WASHINGTON: International Monetary Fund (IMF) Managing Director Christine Lagarde said on Friday she was disappointed that the US Congress failed this week to ratify crucial IMF reforms supported by other major countries.
She said the US inaction on the reforms, delayed now more than two years by Washington, would force the global crisis lender to seek other ways to build its financial resources and modernise its voting structure.
“The IMF’s membership has been calling on and was expecting the United States to approve the IMF’s 2010 Quota and Governance Reforms by year end,” Lagarde said in a statement.
“Adoption of the reforms remains critical to strengthen the Fund’s credibility, legitimacy, and effectiveness, and to ensure it has sufficient permanent resources to meet its members’ needs.”
“I have expressed my disappointment to the US authorities and hope that they continue to work toward speedy ratification.”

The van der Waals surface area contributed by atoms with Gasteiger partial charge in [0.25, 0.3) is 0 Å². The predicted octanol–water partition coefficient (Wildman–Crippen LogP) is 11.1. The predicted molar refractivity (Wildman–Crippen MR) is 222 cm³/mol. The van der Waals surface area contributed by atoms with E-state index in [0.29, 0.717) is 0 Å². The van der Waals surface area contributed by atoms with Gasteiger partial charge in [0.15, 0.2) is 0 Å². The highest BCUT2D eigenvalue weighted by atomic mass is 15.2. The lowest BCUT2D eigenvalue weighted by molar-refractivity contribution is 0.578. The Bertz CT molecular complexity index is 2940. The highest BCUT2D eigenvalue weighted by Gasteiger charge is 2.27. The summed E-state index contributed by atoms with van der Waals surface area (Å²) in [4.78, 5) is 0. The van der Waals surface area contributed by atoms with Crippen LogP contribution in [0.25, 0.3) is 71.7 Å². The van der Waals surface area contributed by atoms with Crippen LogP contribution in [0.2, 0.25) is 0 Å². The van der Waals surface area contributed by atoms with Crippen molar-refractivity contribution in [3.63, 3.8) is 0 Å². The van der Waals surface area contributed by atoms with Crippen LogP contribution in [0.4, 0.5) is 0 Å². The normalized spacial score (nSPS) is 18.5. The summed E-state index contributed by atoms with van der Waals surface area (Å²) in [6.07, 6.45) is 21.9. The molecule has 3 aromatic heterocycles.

The IMF was left hanging this week after US legislators failed to endorse the reforms in the final budget legislation of the year.
With the White House supportive of the reforms, the IMF had held out hopes that ratification would be included in the huge budget bill that was passed late Thursday.
But Republicans in Congress prevented the bill from including Congressional endorsement.
Washington officially supported the reforms in 2010 when they were formulated. As the IMF’s largest single shareholder by far, the US ratification is essential to get the necessary endorsement of 85 per cent of the membership by voting power.
Lagarde earlier this year said IMF staff were putting together options for a “Plan B” in case US ratification failed. She said Friday that the IMF would move in that direction beginning next month.
“As requested by our membership, we will now proceed to discuss alternative options for advancing quota and governance reforms and ensuring that the Fund has adequate resources, starting with an Executive Board meeting in January 2015,” she said.
Earlier Friday China, the world’s second largest economy but with only four per cent of voting rights in the Fund — barely larger than Italy’s — said it was “deeply disappointed” in the US inaction.